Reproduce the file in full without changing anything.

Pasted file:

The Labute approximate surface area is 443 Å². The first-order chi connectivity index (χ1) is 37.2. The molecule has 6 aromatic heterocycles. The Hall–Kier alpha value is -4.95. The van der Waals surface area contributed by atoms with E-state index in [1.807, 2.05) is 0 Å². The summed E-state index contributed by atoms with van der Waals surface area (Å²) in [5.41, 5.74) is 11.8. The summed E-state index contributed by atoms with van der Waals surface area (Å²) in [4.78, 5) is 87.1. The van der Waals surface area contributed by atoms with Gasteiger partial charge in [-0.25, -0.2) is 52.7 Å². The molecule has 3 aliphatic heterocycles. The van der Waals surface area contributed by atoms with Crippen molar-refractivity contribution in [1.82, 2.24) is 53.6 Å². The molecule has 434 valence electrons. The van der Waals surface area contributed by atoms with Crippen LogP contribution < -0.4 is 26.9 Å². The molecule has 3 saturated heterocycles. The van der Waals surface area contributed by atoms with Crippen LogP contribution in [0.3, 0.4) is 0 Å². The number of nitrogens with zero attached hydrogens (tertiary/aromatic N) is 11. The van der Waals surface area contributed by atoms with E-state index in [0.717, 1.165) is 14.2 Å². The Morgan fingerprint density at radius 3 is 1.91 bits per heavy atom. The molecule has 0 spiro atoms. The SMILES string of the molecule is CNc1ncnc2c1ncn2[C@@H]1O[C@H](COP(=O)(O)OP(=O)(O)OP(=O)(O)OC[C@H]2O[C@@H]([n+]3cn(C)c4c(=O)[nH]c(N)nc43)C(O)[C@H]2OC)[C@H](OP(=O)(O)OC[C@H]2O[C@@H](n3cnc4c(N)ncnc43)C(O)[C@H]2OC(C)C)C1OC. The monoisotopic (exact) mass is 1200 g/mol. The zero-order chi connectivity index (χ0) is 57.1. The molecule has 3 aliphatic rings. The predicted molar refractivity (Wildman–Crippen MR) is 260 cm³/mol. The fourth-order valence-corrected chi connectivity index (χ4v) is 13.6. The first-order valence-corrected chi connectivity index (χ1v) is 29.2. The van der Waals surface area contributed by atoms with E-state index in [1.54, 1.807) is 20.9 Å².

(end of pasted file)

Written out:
The Labute approximate surface area is 443 Å². The first-order chi connectivity index (χ1) is 37.2. The molecule has 6 aromatic heterocycles. The Hall–Kier alpha value is -4.95. The van der Waals surface area contributed by atoms with E-state index in [1.807, 2.05) is 0 Å². The summed E-state index contributed by atoms with van der Waals surface area (Å²) in [5.41, 5.74) is 11.8. The summed E-state index contributed by atoms with van der Waals surface area (Å²) in [4.78, 5) is 87.1. The van der Waals surface area contributed by atoms with Gasteiger partial charge in [-0.25, -0.2) is 52.7 Å². The molecule has 3 aliphatic heterocycles. The van der Waals surface area contributed by atoms with Crippen molar-refractivity contribution in [1.82, 2.24) is 53.6 Å². The molecule has 434 valence electrons. The van der Waals surface area contributed by atoms with Crippen LogP contribution < -0.4 is 26.9 Å². The molecule has 3 saturated heterocycles. The van der Waals surface area contributed by atoms with Crippen LogP contribution in [0.3, 0.4) is 0 Å². The number of nitrogens with zero attached hydrogens (tertiary/aromatic N) is 11. The van der Waals surface area contributed by atoms with E-state index in [0.717, 1.165) is 14.2 Å². The Morgan fingerprint density at radius 3 is 1.91 bits per heavy atom. The molecule has 0 spiro atoms. The SMILES string of the molecule is CNc1ncnc2c1ncn2[C@@H]1O[C@H](COP(=O)(O)OP(=O)(O)OP(=O)(O)OC[C@H]2O[C@@H]([n+]3cn(C)c4c(=O)[nH]c(N)nc43)C(O)[C@H]2OC)[C@H](OP(=O)(O)OC[C@H]2O[C@@H](n3cnc4c(N)ncnc43)C(O)[C@H]2OC(C)C)C1OC. The monoisotopic (exact) mass is 1200 g/mol. The zero-order chi connectivity index (χ0) is 57.1. The molecule has 3 aliphatic rings. The predicted molar refractivity (Wildman–Crippen MR) is 260 cm³/mol. The fourth-order valence-corrected chi connectivity index (χ4v) is 13.6. The first-order valence-corrected chi connectivity index (χ1v) is 29.2. The van der Waals surface area contributed by atoms with E-state index in [1.54, 1.807) is 20.9 Å².